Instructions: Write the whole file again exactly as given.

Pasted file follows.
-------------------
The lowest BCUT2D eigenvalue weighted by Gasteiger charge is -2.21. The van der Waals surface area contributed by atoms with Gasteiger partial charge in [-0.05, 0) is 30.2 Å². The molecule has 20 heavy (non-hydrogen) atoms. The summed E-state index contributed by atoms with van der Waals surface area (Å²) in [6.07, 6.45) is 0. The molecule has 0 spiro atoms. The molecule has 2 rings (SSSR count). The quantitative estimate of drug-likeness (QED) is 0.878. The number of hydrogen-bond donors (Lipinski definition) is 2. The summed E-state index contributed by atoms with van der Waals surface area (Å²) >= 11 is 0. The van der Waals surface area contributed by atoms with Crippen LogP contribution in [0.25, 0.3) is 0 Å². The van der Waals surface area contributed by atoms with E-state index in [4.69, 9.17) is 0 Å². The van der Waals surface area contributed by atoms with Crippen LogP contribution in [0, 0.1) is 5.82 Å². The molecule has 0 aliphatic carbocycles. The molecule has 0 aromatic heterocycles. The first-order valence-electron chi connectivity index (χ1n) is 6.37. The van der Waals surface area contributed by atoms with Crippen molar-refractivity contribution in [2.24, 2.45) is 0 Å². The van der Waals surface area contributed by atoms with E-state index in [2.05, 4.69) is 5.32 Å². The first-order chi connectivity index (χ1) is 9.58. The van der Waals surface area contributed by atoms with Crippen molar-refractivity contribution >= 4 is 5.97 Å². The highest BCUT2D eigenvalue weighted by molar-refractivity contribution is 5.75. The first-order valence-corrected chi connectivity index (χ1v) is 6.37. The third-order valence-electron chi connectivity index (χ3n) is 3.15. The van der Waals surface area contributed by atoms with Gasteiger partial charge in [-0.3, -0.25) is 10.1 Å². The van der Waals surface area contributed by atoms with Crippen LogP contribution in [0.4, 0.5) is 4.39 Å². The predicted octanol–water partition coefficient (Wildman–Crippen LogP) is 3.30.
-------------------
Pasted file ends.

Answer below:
The lowest BCUT2D eigenvalue weighted by Gasteiger charge is -2.21. The van der Waals surface area contributed by atoms with Gasteiger partial charge in [-0.05, 0) is 30.2 Å². The molecule has 20 heavy (non-hydrogen) atoms. The summed E-state index contributed by atoms with van der Waals surface area (Å²) in [6.07, 6.45) is 0. The molecule has 0 spiro atoms. The molecule has 2 rings (SSSR count). The quantitative estimate of drug-likeness (QED) is 0.878. The number of hydrogen-bond donors (Lipinski definition) is 2. The summed E-state index contributed by atoms with van der Waals surface area (Å²) >= 11 is 0. The van der Waals surface area contributed by atoms with Crippen LogP contribution in [0.25, 0.3) is 0 Å². The van der Waals surface area contributed by atoms with E-state index in [4.69, 9.17) is 0 Å². The van der Waals surface area contributed by atoms with Crippen LogP contribution in [0, 0.1) is 5.82 Å². The molecule has 0 aliphatic carbocycles. The molecule has 0 aromatic heterocycles. The first-order valence-electron chi connectivity index (χ1n) is 6.37. The van der Waals surface area contributed by atoms with Crippen molar-refractivity contribution in [2.24, 2.45) is 0 Å². The van der Waals surface area contributed by atoms with E-state index in [2.05, 4.69) is 5.32 Å². The first-order chi connectivity index (χ1) is 9.58. The van der Waals surface area contributed by atoms with Crippen molar-refractivity contribution >= 4 is 5.97 Å². The highest BCUT2D eigenvalue weighted by molar-refractivity contribution is 5.75. The first-order valence-corrected chi connectivity index (χ1v) is 6.37. The third-order valence-electron chi connectivity index (χ3n) is 3.15. The van der Waals surface area contributed by atoms with Gasteiger partial charge in [-0.3, -0.25) is 10.1 Å². The van der Waals surface area contributed by atoms with Crippen LogP contribution in [0.4, 0.5) is 4.39 Å². The predicted octanol–water partition coefficient (Wildman–Crippen LogP) is 3.30.